The Catastrophic Effects of Hiroshima and Nagasaki Atomic Bombings Still Being Felt Today
August 6, 2015 Human Wrongs Watch & ICAN
The two atomic bombs dropped on Japan in August 1945 killed and maimed hundreds of thousands of people, and their effects are still being felt today. The uranium bomb detonated over Hiroshima on 6 August 1945 had an explosive yield equal to 15,000 tones of TNT. It razed and burnt around 70 percent of all buildings and caused an estimated 140,000 deaths by the end of 1945, along with increased rates of cancer and chronic disease among the survivors.
The Catastrophic Effects of Hiroshima and Nagasaki Atomic Bombings Still Being Felt Today Human Wrongs Watch & ICAN
(August 4, 2015) -- The two atomic bombs dropped on Japan in August 1945 killed and maimed hundreds of thousands of people, and their effects are still being felt today.
The uranium bomb detonated over Hiroshima on 6 August 1945 had an explosive yield equal to 15,000 tones of TNT. It razed and burnt around 70 percent of all buildings and caused an estimated 140,000 deaths by the end of 1945, along with increased rates of cancer and chronic disease among the survivors.
A slightly larger plutonium bomb exploded over Nagasaki three days later leveled 6.7 km2 of the city and killed 74,000 people by the end of 1945. Ground temperatures reached 4,000°C and radioactive rain poured down.
In Hiroshima 90 percent of physicians and nurses were killed or injured; 42 of 45 hospitals were rendered non-functional; and 70 percent of victims had combined injuries including, in most cases, severe burns. All the dedicated burn beds around the world would be insufficient to care for the survivors of a single nuclear bomb on any city.
In Hiroshima and Nagasaki most victims died without any care to ease their suffering. Some of those who entered the cities after the bombings to provide assistance also died from the radiation.
The incidence of leukaemia among survivors increased noticeably five to six years after the bombings, and about a decade later survivors began suffering from thyroid, breast, lung and other cancers at higher than normal rates.
For solid cancers, the added risks related to radiation exposure continue to increase throughout the lifespan of survivors even to this day, almost seven decades after the bombings.
Women exposed to the bombings while they were pregnant experienced higher rates of miscarriage and deaths among their infants.
Children exposed to radiation in their mother's womb were more likely to have intellectual disabilities and impaired growth, as well as increased risk of developing cancer.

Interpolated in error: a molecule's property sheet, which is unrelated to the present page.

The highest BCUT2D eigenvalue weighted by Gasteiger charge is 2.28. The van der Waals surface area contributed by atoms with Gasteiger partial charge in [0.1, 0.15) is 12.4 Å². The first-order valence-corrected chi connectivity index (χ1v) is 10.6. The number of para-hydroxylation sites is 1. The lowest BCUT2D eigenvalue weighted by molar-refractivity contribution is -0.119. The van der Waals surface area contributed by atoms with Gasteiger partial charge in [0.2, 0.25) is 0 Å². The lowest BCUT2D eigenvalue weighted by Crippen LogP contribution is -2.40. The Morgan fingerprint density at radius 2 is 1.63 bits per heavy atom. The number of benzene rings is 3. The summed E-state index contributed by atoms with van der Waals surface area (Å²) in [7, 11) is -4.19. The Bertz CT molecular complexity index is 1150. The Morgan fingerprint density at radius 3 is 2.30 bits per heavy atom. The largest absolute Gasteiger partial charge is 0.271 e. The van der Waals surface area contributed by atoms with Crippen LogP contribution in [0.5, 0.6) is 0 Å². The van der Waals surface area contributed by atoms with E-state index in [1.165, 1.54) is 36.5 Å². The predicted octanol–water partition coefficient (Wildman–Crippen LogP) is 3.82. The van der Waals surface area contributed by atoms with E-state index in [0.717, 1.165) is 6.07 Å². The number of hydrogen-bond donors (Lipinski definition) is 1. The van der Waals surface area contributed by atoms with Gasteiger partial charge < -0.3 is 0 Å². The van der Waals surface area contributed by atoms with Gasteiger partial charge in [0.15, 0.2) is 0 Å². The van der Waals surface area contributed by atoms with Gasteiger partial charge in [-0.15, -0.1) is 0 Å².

Nuclear weapons have been around since 1945 and today, nine states possess over 15,000 warheads – many which are ready to be launched within minutes. The Cold War might be over, but all nine states are continuing to modernise and upgrade their arsenals and the threat of nuclear weapons is far from over.
1. The effects are inhumane and unacceptable
Nuclear weapons are the most destructive, inhumane and indiscriminate weapons ever created.
A single nuclear bomb detonated over a large city could kill hundreds of thousands of people in just a few seconds. The effects would spread across regions and would affect unborn generations, and the humanitarian suffering would be immeasurable.
The attacks on Hiroshima and Nagasaki have shown the extent of the humanitarian impact of nuclear weapons. More than 200,000 men, women and children have been the victims of those attacks.
Weapons like chemical and biological weapons, land mines and cluster munitions have all been declared illegal because of their indiscriminate, inhumane and unacceptable consequences. But nuclear weapons, the most destructive of them all, are still considered legitimate. This legal anomaly needs to be corrected through a new treaty prohibiting nuclear weapons.
2. Case of nuclear detonation, no meaningful humanitarian relief would be possible
First responders in a large scale humanitarian crisis, such as the International Red Cross or the United Nations have admitted there is little support or relief it could offer in the event of a nuclear detonation.
The decimation of infrastructure and the radioactive danger posed to first responders would prevent the most acutely-affected areas from being reached. Aside from the hundreds of thousands of immediate deaths, those injured would be left without little or no medical assistance.
3. The risk of a nuclear detonation is still a reality
There are more than 15,000 nuclear weapons in the world today. Thousands are on high trigger alert, meaning that they could be launched in minutes. Like any system, the systems controlling nuclear weapons are fallible and prone to error and accident.
Numerous cases have documented negligence by critical personnel that could have led to accidental detonation. The increase in cyber security threats has also posed risks to online detonation systems.
It is only through sheer luck we have avoided a catastrophic nuclear weapons accident to this point. The only way to ensure an accident never occurs is to eliminate nuclear weapons.
WHAT HAPPENS WHEN A NUCLEAR BOMB DETONATES?
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